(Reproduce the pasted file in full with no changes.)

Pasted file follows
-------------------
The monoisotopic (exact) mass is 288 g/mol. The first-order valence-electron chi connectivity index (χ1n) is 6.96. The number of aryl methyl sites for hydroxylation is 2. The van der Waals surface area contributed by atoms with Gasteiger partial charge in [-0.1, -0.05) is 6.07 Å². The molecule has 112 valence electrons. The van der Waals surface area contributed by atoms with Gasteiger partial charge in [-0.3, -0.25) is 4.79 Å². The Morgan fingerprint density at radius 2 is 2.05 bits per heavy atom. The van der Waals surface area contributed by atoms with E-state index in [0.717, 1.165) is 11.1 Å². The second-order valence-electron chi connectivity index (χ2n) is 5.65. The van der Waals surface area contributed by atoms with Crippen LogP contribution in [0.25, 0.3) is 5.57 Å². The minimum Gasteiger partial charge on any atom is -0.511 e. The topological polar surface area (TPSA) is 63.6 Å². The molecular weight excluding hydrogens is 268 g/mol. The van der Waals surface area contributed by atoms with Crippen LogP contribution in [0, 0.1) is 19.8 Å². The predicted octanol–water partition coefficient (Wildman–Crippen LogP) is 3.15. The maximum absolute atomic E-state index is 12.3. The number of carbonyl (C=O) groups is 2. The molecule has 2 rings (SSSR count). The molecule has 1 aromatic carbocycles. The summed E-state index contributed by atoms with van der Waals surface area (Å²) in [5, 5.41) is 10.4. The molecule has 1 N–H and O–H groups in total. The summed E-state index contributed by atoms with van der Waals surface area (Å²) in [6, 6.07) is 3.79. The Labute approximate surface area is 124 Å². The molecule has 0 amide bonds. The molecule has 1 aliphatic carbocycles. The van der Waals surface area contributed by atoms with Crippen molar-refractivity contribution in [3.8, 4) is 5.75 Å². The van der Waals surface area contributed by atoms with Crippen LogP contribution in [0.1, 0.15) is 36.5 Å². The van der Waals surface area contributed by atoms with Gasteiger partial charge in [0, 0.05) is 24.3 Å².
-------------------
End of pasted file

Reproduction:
The monoisotopic (exact) mass is 288 g/mol. The first-order valence-electron chi connectivity index (χ1n) is 6.96. The number of aryl methyl sites for hydroxylation is 2. The van der Waals surface area contributed by atoms with Gasteiger partial charge in [-0.1, -0.05) is 6.07 Å². The molecule has 112 valence electrons. The van der Waals surface area contributed by atoms with Gasteiger partial charge in [-0.3, -0.25) is 4.79 Å². The Morgan fingerprint density at radius 2 is 2.05 bits per heavy atom. The van der Waals surface area contributed by atoms with E-state index in [0.717, 1.165) is 11.1 Å². The second-order valence-electron chi connectivity index (χ2n) is 5.65. The van der Waals surface area contributed by atoms with Crippen LogP contribution in [0.25, 0.3) is 5.57 Å². The minimum Gasteiger partial charge on any atom is -0.511 e. The topological polar surface area (TPSA) is 63.6 Å². The molecular weight excluding hydrogens is 268 g/mol. The van der Waals surface area contributed by atoms with Crippen LogP contribution in [0, 0.1) is 19.8 Å². The predicted octanol–water partition coefficient (Wildman–Crippen LogP) is 3.15. The maximum absolute atomic E-state index is 12.3. The number of carbonyl (C=O) groups is 2. The molecule has 2 rings (SSSR count). The molecule has 1 aromatic carbocycles. The summed E-state index contributed by atoms with van der Waals surface area (Å²) in [5, 5.41) is 10.4. The molecule has 1 N–H and O–H groups in total. The summed E-state index contributed by atoms with van der Waals surface area (Å²) in [6, 6.07) is 3.79. The Labute approximate surface area is 124 Å². The molecule has 0 amide bonds. The molecule has 1 aliphatic carbocycles. The van der Waals surface area contributed by atoms with Crippen molar-refractivity contribution in [3.8, 4) is 5.75 Å². The van der Waals surface area contributed by atoms with Crippen LogP contribution in [0.1, 0.15) is 36.5 Å². The van der Waals surface area contributed by atoms with Gasteiger partial charge in [0, 0.05) is 24.3 Å².